• 30 Citations

Abstract

The provision of safe water and adequate sanitation to developing countries is a must. A range of chemical and biological methods are currently used to ensure the safety of water for consumption. These methods however suffer from high costs, complexity of use and inability to function onsite and in real time. The microbial fuel cell (MFC) technology has great potential for the rapid and simple testing of the quality of water sources. MFCs have the advantages of high simplicity and possibility for onsite and real time monitoring. Depending on the choice of the manufacturing materials, this technology can also be highly cost effective. This review covers the state-of-the-art research on MFC sensors for water quality monitoring, and explores enabling factors for their use in developing countries.
LanguageEnglish
Pages450-470
Number of pages21
JournalBiosensors
Volume5
Issue number3
Early online date16 Jul 2015
DOIs
StatusPublished - Sep 2015

Fingerprint

Bioelectric Energy Sources
Microbial fuel cells
Water Quality
Developing countries
Developing Countries
Water quality
Technology
Costs and Cost Analysis
Sanitation
Water
Monitoring
Causality
Drinking
Safety
Costs
Research
Sensors
Testing

Cite this

Water quality monitoring in developing countries; can microbial fuel cells be the answer? / Chouler, Jon; Di Lorenzo, Mirella.

In: Biosensors, Vol. 5, No. 3, 09.2015, p. 450-470.

Research output: Contribution to journalArticle

@article{f8004aa713114729acb0411f4ee0a65e,
title = "Water quality monitoring in developing countries; can microbial fuel cells be the answer?",
abstract = "The provision of safe water and adequate sanitation to developing countries is a must. A range of chemical and biological methods are currently used to ensure the safety of water for consumption. These methods however suffer from high costs, complexity of use and inability to function onsite and in real time. The microbial fuel cell (MFC) technology has great potential for the rapid and simple testing of the quality of water sources. MFCs have the advantages of high simplicity and possibility for onsite and real time monitoring. Depending on the choice of the manufacturing materials, this technology can also be highly cost effective. This review covers the state-of-the-art research on MFC sensors for water quality monitoring, and explores enabling factors for their use in developing countries.",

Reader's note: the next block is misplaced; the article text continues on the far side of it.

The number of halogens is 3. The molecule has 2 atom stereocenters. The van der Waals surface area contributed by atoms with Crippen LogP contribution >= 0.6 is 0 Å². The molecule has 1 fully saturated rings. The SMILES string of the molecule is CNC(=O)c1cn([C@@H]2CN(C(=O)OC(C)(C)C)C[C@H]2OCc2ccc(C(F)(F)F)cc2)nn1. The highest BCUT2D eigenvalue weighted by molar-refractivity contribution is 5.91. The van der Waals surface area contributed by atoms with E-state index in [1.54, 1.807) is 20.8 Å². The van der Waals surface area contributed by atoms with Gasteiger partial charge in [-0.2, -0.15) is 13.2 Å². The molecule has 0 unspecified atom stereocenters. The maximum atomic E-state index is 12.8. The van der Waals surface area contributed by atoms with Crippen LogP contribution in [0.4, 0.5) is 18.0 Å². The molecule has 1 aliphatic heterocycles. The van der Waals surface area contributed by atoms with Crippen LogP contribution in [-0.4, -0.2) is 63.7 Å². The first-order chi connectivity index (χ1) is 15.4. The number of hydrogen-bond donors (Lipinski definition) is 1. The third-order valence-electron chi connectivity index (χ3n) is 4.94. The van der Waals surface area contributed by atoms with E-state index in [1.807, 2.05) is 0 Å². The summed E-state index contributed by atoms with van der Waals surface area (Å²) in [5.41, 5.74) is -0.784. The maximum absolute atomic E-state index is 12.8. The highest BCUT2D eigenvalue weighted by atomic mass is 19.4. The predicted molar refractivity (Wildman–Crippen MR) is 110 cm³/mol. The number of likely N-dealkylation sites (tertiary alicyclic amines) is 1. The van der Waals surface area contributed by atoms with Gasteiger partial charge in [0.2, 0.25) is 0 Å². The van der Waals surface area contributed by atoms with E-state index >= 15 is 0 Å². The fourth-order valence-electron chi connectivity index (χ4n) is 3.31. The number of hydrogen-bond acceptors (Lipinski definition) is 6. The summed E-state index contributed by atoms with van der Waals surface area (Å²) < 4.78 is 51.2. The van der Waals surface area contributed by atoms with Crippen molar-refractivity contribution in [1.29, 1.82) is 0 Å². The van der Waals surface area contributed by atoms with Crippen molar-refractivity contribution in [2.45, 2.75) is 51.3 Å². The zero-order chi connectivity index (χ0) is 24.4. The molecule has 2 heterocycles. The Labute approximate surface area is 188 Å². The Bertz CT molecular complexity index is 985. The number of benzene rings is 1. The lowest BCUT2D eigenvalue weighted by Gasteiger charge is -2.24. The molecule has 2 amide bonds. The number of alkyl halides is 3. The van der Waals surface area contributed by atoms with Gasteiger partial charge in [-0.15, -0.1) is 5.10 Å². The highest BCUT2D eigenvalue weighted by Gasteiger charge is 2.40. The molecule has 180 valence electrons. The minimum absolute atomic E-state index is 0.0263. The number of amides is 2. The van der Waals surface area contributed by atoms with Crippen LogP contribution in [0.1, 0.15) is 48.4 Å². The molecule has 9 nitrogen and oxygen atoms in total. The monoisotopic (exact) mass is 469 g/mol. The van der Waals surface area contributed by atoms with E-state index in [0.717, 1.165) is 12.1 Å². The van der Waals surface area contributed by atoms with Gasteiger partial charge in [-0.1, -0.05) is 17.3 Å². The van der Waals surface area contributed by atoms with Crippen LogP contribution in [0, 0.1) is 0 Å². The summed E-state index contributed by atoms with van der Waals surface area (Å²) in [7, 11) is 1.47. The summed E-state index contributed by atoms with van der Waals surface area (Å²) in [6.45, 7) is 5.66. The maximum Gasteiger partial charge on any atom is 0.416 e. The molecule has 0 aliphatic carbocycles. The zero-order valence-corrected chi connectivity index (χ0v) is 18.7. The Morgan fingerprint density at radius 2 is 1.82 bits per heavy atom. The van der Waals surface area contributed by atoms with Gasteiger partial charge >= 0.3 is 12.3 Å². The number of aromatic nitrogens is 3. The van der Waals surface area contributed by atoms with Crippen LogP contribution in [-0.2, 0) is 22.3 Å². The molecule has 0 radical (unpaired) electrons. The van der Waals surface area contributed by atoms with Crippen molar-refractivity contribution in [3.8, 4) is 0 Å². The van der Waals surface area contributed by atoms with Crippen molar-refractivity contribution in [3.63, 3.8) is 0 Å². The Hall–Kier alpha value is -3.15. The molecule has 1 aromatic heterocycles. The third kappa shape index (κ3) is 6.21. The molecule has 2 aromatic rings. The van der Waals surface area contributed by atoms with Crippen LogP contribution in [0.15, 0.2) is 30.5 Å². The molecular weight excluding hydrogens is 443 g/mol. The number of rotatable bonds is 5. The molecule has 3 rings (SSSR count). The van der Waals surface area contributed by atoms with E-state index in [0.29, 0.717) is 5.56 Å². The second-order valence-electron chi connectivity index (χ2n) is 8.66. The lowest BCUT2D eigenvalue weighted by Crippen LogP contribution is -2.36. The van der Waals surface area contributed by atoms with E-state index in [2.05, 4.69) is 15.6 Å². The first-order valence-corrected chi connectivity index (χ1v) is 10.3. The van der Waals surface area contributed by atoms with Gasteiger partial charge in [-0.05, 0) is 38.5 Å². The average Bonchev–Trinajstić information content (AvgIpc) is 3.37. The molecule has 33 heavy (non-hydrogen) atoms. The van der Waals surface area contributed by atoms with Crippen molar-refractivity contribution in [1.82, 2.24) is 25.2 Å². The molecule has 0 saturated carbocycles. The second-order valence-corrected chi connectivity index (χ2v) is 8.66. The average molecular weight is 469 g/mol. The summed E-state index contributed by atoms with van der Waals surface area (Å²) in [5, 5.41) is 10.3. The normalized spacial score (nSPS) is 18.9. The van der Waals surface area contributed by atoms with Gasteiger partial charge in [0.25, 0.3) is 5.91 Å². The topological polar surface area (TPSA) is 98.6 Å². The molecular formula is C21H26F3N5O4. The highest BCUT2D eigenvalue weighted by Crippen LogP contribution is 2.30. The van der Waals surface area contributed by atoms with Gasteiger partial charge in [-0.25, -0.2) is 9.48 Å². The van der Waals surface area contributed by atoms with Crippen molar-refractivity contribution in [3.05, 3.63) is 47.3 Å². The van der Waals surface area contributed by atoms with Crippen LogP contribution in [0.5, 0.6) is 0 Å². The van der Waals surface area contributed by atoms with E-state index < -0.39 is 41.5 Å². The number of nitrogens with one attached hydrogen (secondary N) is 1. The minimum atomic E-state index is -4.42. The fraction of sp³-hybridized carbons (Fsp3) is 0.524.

author = "Jon Chouler and {Di Lorenzo}, Mirella",
year = "2015",
month = "9",
doi = "10.3390/bios5030450",
language = "English",
volume = "5",
pages = "450--470",
journal = "Biosensors",
issn = "2079-6374",
publisher = "MDPI",
number = "3",

}

TY - JOUR

T1 - Water quality monitoring in developing countries; can microbial fuel cells be the answer?

AU - Chouler, Jon

AU - Di Lorenzo, Mirella

PY - 2015/9

Y1 - 2015/9

N2 - The provision of safe water and adequate sanitation to developing countries is a must. A range of chemical and biological methods are currently used to ensure the safety of water for consumption. These methods however suffer from high costs, complexity of use and inability to function onsite and in real time. The microbial fuel cell (MFC) technology has great potential for the rapid and simple testing of the quality of water sources. MFCs have the advantages of high simplicity and possibility for onsite and real time monitoring. Depending on the choice of the manufacturing materials, this technology can also be highly cost effective. This review covers the state-of-the-art research on MFC sensors for water quality monitoring, and explores enabling factors for their use in developing countries.

AB - The provision of safe water and adequate sanitation to developing countries is a must. A range of chemical and biological methods are currently used to ensure the safety of water for consumption. These methods however suffer from high costs, complexity of use and inability to function onsite and in real time. The microbial fuel cell (MFC) technology has great potential for the rapid and simple testing of the quality of water sources. MFCs have the advantages of high simplicity and possibility for onsite and real time monitoring. Depending on the choice of the manufacturing materials, this technology can also be highly cost effective. This review covers the state-of-the-art research on MFC sensors for water quality monitoring, and explores enabling factors for their use in developing countries.

UR - http://dx.doi.org/10.3390/bios5030450

U2 - 10.3390/bios5030450

DO - 10.3390/bios5030450

M3 - Article

VL - 5

SP - 450

EP - 470

JO - Biosensors

T2 - Biosensors

JF - Biosensors

SN - 2079-6374

IS - 3

ER -